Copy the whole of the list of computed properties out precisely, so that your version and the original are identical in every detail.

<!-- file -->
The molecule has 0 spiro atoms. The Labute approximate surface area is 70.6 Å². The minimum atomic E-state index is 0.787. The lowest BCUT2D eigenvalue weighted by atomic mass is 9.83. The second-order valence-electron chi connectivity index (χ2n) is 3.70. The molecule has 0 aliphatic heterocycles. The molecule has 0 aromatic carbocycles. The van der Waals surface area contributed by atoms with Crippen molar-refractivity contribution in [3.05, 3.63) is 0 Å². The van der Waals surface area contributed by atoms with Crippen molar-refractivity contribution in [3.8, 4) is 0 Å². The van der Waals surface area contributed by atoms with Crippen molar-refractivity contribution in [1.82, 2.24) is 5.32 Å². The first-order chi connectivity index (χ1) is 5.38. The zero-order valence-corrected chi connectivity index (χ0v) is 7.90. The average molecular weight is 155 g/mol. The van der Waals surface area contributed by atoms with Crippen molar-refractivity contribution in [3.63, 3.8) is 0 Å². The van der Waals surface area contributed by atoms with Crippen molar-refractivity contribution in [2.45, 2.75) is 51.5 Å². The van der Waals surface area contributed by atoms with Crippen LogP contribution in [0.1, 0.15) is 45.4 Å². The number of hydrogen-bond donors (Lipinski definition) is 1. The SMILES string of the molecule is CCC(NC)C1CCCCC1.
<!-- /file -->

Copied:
The molecule has 0 spiro atoms. The Labute approximate surface area is 70.6 Å². The minimum atomic E-state index is 0.787. The lowest BCUT2D eigenvalue weighted by atomic mass is 9.83. The second-order valence-electron chi connectivity index (χ2n) is 3.70. The molecule has 0 aliphatic heterocycles. The molecule has 0 aromatic carbocycles. The van der Waals surface area contributed by atoms with Crippen molar-refractivity contribution in [3.05, 3.63) is 0 Å². The van der Waals surface area contributed by atoms with Crippen molar-refractivity contribution in [3.8, 4) is 0 Å². The van der Waals surface area contributed by atoms with Crippen molar-refractivity contribution in [1.82, 2.24) is 5.32 Å². The first-order chi connectivity index (χ1) is 5.38. The zero-order valence-corrected chi connectivity index (χ0v) is 7.90. The average molecular weight is 155 g/mol. The van der Waals surface area contributed by atoms with Crippen molar-refractivity contribution in [3.63, 3.8) is 0 Å². The van der Waals surface area contributed by atoms with Crippen molar-refractivity contribution in [2.45, 2.75) is 51.5 Å². The van der Waals surface area contributed by atoms with Crippen LogP contribution in [0.1, 0.15) is 45.4 Å². The number of hydrogen-bond donors (Lipinski definition) is 1. The SMILES string of the molecule is CCC(NC)C1CCCCC1.